Anita Hill skillfully challenged the hegemonic rule of White males in Washington once again.
The attorney and professor at Brandeis University, whose 1991 sexual harassment case against her then-boss Clarence Thomas after he was nominated to the Supreme Court had a seismic effect on women, criticized Joe Biden for his recent remarks on her high-profile proceedings. Biden’s apology was slapdash, said Hill in a recent interview with The Washington Post.
“He said, ‘I am sorry if she felt she didn’t get a fair hearing,’” Hill said. “That’s sort of an “I’m sorry if you were offended.”
Hill continued: “But I still don’t think it [Biden’s apology] takes ownership of his role in what happened. And he also doesn’t understand that it wasn’t just that I felt it was not fair. It was that women were looking to the Senate Judiciary Committee and his leadership to really open the way to have these kinds of hearings. They should have been using best practices to show leadership on this issue on behalf of women’s equality. And they did just the opposite.”
The emboldened attorney reflected on the case that she lost in Washington more than two decades ago. “Confirmation,” a 2016 film that starred Kerry Washington, told Hill’s story, including her publicized testimony in front of an all-male committee. Her narrative about sexual harassment highlighted the intricate and deep-reaching fractures in the nation’s unequal treatment of women. For many people, her case was a point of entry into a larger clandestine system that works to keep women under the thumb of men.
But Hill had a moral victory, having unofficially ushered in the “Year of the Woman,” a time of considerable gains for politically savvy females, in 1992. The surge of powerful women in politics — as a reverberating effect of Hill’s action— seemingly proves that the attorney had a #BlackGirlMagic moment before the phrase had even been coined.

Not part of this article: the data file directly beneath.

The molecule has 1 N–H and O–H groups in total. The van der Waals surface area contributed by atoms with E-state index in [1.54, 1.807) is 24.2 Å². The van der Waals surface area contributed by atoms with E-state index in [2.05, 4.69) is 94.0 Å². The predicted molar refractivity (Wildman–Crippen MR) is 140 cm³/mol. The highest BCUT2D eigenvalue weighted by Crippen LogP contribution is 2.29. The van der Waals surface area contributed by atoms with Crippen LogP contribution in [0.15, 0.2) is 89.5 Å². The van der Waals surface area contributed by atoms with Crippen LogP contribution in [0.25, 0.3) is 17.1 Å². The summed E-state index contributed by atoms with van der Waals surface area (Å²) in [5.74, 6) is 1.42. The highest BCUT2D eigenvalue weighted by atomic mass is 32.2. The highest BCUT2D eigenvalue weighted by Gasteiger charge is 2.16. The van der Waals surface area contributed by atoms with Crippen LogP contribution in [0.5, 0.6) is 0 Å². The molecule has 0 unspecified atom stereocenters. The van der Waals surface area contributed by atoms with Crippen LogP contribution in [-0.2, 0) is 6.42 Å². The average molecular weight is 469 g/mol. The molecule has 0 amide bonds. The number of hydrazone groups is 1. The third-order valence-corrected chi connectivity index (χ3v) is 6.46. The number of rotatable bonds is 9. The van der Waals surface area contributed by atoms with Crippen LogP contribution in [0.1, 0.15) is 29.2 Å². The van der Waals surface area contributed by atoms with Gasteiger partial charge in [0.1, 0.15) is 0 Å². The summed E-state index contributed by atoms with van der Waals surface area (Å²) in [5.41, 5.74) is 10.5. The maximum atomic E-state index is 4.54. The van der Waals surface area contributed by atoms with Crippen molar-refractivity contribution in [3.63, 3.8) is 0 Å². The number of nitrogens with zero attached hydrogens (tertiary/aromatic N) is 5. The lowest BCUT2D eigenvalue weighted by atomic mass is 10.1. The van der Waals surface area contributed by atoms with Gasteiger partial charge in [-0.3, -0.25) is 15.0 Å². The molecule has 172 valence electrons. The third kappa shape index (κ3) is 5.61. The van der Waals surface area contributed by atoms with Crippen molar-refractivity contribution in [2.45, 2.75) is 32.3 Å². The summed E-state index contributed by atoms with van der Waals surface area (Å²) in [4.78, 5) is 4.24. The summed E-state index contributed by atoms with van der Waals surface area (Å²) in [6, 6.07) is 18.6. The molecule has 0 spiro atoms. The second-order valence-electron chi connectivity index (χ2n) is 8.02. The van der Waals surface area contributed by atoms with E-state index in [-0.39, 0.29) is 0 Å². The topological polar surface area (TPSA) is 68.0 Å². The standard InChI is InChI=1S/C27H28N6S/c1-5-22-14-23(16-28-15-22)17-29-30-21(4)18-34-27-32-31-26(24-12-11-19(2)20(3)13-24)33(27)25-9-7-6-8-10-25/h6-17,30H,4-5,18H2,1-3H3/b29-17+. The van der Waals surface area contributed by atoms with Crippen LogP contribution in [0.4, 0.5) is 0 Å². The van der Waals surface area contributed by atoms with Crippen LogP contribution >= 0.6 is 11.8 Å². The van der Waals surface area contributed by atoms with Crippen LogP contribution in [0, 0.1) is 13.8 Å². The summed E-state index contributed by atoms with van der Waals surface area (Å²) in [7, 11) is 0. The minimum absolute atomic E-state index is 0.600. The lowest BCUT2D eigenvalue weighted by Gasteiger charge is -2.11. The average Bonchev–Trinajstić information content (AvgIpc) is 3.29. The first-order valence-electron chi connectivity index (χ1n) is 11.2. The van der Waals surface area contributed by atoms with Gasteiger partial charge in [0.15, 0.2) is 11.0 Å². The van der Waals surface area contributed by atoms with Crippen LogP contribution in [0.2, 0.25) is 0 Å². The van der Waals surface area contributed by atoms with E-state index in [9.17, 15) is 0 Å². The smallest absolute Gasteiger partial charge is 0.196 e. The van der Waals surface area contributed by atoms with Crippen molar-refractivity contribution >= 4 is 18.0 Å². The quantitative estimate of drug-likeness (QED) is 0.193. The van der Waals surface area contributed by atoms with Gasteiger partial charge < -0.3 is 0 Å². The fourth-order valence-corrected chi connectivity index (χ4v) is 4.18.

However, the subjugation of women who are harassment victims can’t go unnoticed.
“But you cannot just bring people forward into a process where you know they’re not going to be treated fairly,” Hill explained to the Post about the process of addressing harassment complaints. “That’s not being heard. That’s something that we are struggling with right now. Women are coming in to make a complaint, and the process is unfair and employers are saying, “Well, we have a process.” Well, that’s not enough.”
The groundswell of recent abuse accusations that have come to national consciousness spotlights a Washington that is ineffective and weak in fighting for women’s equality, according to Hill.
“We have made progress but, unfortunately, 26 years ago Washington wasn’t ready to lead on this issue, and I’m afraid even today Washington cannot lead the country on this issue,” Hill said on NBC’s Meet The Press Sunday night. “There seems to be too many conflicted feelings and understandings about what needs to happen when sexual misconduct occurs.”
Alabama Republican Senate candidate Roy Moore, Sen. Al Franken (D-Minn.) and Rep. John Conyers Jr. (D-Mich.) have faced allegations recently. More women of color and immigrant communities will undoubtedly come forward with more accusations, Hill said, despite any attempts at fearmongering.
“We haven’t heard from everyone, but we’ve heard from enough women to know this is a severe problem and that it’s hurting not only those individuals, but that it’s hurting all of us as a society,” she said.
But where can the solutions in battling sexual harassment be found as more women lay bare their experiences? Business leaders, universities and the military will need to help move the dial forward, Hill explained.